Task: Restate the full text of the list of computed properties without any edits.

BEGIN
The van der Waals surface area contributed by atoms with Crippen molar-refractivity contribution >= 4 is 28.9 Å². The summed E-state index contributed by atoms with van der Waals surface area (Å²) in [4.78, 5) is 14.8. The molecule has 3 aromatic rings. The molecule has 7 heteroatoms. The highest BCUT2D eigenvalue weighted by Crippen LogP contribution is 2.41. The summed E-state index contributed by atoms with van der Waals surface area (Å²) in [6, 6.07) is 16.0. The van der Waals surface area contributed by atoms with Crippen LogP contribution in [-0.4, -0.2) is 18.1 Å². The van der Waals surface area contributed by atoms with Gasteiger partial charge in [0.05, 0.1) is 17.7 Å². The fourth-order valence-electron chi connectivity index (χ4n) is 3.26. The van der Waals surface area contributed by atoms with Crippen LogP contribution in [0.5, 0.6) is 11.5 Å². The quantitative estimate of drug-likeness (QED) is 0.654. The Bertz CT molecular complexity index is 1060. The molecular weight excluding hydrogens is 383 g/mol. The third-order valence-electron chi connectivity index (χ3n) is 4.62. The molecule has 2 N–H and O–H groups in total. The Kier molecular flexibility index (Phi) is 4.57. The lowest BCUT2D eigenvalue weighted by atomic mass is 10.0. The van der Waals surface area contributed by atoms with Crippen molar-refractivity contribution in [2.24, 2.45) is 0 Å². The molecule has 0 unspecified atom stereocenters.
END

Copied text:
The van der Waals surface area contributed by atoms with Crippen molar-refractivity contribution >= 4 is 28.9 Å². The summed E-state index contributed by atoms with van der Waals surface area (Å²) in [4.78, 5) is 14.8. The molecule has 3 aromatic rings. The molecule has 7 heteroatoms. The highest BCUT2D eigenvalue weighted by Crippen LogP contribution is 2.41. The summed E-state index contributed by atoms with van der Waals surface area (Å²) in [6, 6.07) is 16.0. The van der Waals surface area contributed by atoms with Crippen LogP contribution in [-0.4, -0.2) is 18.1 Å². The van der Waals surface area contributed by atoms with Gasteiger partial charge in [0.05, 0.1) is 17.7 Å². The fourth-order valence-electron chi connectivity index (χ4n) is 3.26. The van der Waals surface area contributed by atoms with Crippen LogP contribution in [0.5, 0.6) is 11.5 Å². The quantitative estimate of drug-likeness (QED) is 0.654. The Bertz CT molecular complexity index is 1060. The molecular weight excluding hydrogens is 383 g/mol. The third-order valence-electron chi connectivity index (χ3n) is 4.62. The molecule has 2 N–H and O–H groups in total. The Kier molecular flexibility index (Phi) is 4.57. The lowest BCUT2D eigenvalue weighted by atomic mass is 10.0. The van der Waals surface area contributed by atoms with Crippen molar-refractivity contribution in [2.24, 2.45) is 0 Å². The molecule has 0 unspecified atom stereocenters.